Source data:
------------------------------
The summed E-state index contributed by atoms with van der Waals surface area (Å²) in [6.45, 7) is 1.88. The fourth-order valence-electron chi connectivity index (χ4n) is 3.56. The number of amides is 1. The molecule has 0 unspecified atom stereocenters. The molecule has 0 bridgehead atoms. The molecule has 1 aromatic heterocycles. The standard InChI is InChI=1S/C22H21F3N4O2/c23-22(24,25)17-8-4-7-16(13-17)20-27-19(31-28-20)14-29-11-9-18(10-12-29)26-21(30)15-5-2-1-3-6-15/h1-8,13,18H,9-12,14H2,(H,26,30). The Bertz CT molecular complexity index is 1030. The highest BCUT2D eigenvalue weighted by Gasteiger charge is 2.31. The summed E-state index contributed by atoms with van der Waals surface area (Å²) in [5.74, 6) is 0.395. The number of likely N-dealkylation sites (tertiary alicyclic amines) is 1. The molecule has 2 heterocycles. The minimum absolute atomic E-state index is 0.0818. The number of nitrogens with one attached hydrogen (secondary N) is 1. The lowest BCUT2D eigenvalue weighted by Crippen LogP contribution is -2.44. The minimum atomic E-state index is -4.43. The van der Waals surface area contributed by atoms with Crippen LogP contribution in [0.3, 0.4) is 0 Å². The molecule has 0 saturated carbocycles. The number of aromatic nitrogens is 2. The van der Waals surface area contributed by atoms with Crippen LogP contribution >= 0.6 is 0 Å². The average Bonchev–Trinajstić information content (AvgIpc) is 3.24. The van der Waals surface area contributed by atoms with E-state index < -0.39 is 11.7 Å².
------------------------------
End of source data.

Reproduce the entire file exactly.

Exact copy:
The summed E-state index contributed by atoms with van der Waals surface area (Å²) in [6.45, 7) is 1.88. The fourth-order valence-electron chi connectivity index (χ4n) is 3.56. The number of amides is 1. The molecule has 0 unspecified atom stereocenters. The molecule has 0 bridgehead atoms. The molecule has 1 aromatic heterocycles. The standard InChI is InChI=1S/C22H21F3N4O2/c23-22(24,25)17-8-4-7-16(13-17)20-27-19(31-28-20)14-29-11-9-18(10-12-29)26-21(30)15-5-2-1-3-6-15/h1-8,13,18H,9-12,14H2,(H,26,30). The Bertz CT molecular complexity index is 1030. The highest BCUT2D eigenvalue weighted by Gasteiger charge is 2.31. The summed E-state index contributed by atoms with van der Waals surface area (Å²) in [5.74, 6) is 0.395. The number of likely N-dealkylation sites (tertiary alicyclic amines) is 1. The molecule has 2 heterocycles. The minimum absolute atomic E-state index is 0.0818. The number of nitrogens with one attached hydrogen (secondary N) is 1. The lowest BCUT2D eigenvalue weighted by Crippen LogP contribution is -2.44. The minimum atomic E-state index is -4.43. The van der Waals surface area contributed by atoms with Crippen LogP contribution in [0.3, 0.4) is 0 Å². The molecule has 0 saturated carbocycles. The number of aromatic nitrogens is 2. The van der Waals surface area contributed by atoms with Crippen LogP contribution >= 0.6 is 0 Å². The average Bonchev–Trinajstić information content (AvgIpc) is 3.24. The van der Waals surface area contributed by atoms with E-state index < -0.39 is 11.7 Å².